Jupiter Mine (Dale Mining District)

The Jupiter Mine is one of many hundreds of obscure mines in the Dale Mining District. It is situated along a stunning overlook that provides inspiring panoramic views of the valley below. The Jupiter consists of five claims, and adjoins the Carlyle Mine on both the west and the south. Like the Carlyle, the Jupiter was also a gold producer. It was operated by Frank H. Berger and Matt Gilbert, of 619 N. Palm Ave., Los Angeles; with Hugh Leonard, superintendent. The dates of operation are unknown, however a 1938 edition of “California journal of mines and geology,” provides some detail regarding the then current status of the operation: “Development consists of a tunnel 200 ft. in length, also sinking shaft on the southwest end of the property. Ore mined is shipped to the Gold Crown mill for treatment. Ten men employed.”

 

Killer view from the Jupiter Mine.

Killer view from the Jupiter Mine.

 

My first impression was turquoise, however further research may indicate it to be chrysocolla.

My first impression was turquoise, however further research may indicate it to be chrysocolla.

 

Bob Dunkin reported in his 2010 paper on the Dale Mining District that, “The property has two parallel veins about 30 feet apart running northeast and southwest, dipping 85 degrees west, and averaging 6 feet in width. The principal development was confined to the west vein, known as the Jupiter, and consisted of a tunnel being driven 225 feet on the vein with over 500 feet of crosscuts and raises. On the south end of the vein, a shaft was sunk to a depth of 250 feet. Total production was 43,850 dollars.”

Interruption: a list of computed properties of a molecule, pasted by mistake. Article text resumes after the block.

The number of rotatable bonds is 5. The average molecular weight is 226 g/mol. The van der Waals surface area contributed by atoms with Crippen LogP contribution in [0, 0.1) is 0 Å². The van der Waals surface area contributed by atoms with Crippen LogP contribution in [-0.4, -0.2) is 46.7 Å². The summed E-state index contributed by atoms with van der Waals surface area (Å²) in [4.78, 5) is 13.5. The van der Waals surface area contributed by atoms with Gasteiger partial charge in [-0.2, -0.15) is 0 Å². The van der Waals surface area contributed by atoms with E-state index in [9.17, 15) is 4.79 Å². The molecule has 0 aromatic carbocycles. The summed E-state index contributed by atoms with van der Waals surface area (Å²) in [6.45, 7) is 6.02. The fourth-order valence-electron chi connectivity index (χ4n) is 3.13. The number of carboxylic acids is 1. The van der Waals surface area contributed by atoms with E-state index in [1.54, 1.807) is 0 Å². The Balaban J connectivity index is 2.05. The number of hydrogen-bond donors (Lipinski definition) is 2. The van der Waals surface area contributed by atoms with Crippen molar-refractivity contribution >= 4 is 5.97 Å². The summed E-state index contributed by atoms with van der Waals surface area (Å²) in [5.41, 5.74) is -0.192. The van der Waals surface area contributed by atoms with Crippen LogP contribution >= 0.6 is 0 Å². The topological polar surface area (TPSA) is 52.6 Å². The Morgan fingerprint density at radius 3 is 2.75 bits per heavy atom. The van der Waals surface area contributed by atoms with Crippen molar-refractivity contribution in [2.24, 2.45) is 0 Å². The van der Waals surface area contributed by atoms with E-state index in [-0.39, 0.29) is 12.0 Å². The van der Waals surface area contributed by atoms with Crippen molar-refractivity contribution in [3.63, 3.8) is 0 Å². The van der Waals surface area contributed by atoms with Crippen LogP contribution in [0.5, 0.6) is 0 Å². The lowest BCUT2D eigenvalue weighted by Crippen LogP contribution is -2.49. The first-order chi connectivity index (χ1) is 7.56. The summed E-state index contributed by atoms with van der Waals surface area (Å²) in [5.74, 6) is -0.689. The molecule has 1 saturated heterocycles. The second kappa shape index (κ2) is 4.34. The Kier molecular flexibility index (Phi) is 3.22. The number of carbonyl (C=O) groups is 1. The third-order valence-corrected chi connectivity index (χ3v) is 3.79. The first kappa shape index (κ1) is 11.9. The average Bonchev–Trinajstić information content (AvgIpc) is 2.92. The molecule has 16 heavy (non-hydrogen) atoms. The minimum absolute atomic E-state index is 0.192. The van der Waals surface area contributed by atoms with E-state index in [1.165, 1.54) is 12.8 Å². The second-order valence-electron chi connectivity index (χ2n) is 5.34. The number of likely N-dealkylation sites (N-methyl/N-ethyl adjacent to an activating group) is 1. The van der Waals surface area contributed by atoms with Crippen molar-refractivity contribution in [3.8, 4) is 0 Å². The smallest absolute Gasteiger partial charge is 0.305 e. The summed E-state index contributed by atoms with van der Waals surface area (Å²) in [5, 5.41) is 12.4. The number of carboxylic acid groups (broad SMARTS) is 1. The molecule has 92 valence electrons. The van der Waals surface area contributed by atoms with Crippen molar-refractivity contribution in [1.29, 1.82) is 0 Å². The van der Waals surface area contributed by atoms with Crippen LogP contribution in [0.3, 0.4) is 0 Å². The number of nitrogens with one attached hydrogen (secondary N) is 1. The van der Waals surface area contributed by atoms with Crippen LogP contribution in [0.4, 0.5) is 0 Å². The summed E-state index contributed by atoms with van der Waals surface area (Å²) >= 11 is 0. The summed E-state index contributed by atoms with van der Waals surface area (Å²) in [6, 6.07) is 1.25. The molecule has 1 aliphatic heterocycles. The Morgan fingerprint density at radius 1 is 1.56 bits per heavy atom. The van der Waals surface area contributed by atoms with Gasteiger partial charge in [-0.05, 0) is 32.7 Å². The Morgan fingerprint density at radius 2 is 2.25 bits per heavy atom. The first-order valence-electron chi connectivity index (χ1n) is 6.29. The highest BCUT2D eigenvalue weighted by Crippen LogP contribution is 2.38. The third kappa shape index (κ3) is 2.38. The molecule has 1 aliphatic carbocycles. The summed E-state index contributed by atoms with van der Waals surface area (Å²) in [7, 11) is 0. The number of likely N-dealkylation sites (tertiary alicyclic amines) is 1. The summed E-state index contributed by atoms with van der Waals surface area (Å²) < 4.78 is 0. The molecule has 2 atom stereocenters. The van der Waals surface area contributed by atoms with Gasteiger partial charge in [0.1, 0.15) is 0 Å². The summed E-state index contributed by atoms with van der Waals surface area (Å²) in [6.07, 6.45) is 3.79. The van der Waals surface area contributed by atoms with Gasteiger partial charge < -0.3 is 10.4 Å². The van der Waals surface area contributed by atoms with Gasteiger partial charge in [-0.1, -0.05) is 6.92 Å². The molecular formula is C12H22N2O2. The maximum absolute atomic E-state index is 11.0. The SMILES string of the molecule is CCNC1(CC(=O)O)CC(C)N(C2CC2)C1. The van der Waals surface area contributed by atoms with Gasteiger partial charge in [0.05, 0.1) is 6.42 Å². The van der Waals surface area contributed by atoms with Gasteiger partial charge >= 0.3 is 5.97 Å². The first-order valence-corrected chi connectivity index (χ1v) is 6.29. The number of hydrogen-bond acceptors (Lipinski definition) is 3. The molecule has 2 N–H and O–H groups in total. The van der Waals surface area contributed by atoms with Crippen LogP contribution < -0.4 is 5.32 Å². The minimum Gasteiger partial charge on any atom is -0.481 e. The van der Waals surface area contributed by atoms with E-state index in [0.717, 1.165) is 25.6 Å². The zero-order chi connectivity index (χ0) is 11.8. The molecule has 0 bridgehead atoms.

My visit to the Jupiter Mine was entirely an accident, I wasn’t looking for it, but it became a welcome addition to the outing. Very little remains on the surface of the mine, a water tank, a concrete tank, rusty piping, and corrugated metal. The one shaft which I located has been shored up with concrete along the upper vertical portion of the shaft. A metal ladder rested down into the shaft, held together with electrical tape – yeah, no way was I trusting that thing.

Lying around the tailings was a significant amount of stone with blue veins running through it. My first impression was that it was turquoise, however further research may indicate it to be chrysocolla, a mineral which is often mistaken for turquoise.

 

Peeking into the shaft. That ladder is held together with electrical tape. YIKES!

Peeking into the shaft. That ladder is held together with electrical tape. YIKES!

 

Assorted rusty metal.

Assorted rusty metal.

 

Scarce ruins at the Jupiter Mine.

Scarce ruins at the Jupiter Mine.

 

About the author

Jim Mattern

Jim is a scapegoat for the NPS, an author, adventurer, photographer, radio personality, guide, and location scout. His interests lie in Native American and cultural sites, ghost towns, mines, and natural wonders in the American Deserts.

1 Comment

  • Doesn’t it strike you that this mine has been worked recently, with concrete shoring, metal ladders, things like that? Is there such a thing as black market mining, working a mine without reporting it or getting any kind of claim?

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